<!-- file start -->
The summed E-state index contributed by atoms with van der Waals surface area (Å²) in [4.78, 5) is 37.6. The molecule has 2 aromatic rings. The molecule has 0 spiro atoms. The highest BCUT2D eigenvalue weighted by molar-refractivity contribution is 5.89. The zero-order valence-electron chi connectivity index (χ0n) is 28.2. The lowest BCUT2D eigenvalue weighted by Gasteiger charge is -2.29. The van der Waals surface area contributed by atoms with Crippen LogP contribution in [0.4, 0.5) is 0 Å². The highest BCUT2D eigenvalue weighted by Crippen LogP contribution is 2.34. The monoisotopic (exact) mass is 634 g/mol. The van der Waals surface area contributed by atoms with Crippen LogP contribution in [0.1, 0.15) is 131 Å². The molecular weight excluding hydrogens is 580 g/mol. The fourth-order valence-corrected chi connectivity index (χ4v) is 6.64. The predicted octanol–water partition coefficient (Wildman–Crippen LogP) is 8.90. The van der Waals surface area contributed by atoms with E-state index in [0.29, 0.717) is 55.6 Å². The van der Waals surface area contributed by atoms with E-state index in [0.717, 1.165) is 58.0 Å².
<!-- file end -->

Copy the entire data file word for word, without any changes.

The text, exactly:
The summed E-state index contributed by atoms with van der Waals surface area (Å²) in [4.78, 5) is 37.6. The molecule has 2 aromatic rings. The molecule has 0 spiro atoms. The highest BCUT2D eigenvalue weighted by molar-refractivity contribution is 5.89. The zero-order valence-electron chi connectivity index (χ0n) is 28.2. The lowest BCUT2D eigenvalue weighted by Gasteiger charge is -2.29. The van der Waals surface area contributed by atoms with Crippen LogP contribution in [0.4, 0.5) is 0 Å². The highest BCUT2D eigenvalue weighted by Crippen LogP contribution is 2.34. The monoisotopic (exact) mass is 634 g/mol. The van der Waals surface area contributed by atoms with Crippen LogP contribution in [0.1, 0.15) is 131 Å². The molecular weight excluding hydrogens is 580 g/mol. The fourth-order valence-corrected chi connectivity index (χ4v) is 6.64. The predicted octanol–water partition coefficient (Wildman–Crippen LogP) is 8.90. The van der Waals surface area contributed by atoms with E-state index in [0.29, 0.717) is 55.6 Å². The van der Waals surface area contributed by atoms with E-state index in [0.717, 1.165) is 58.0 Å².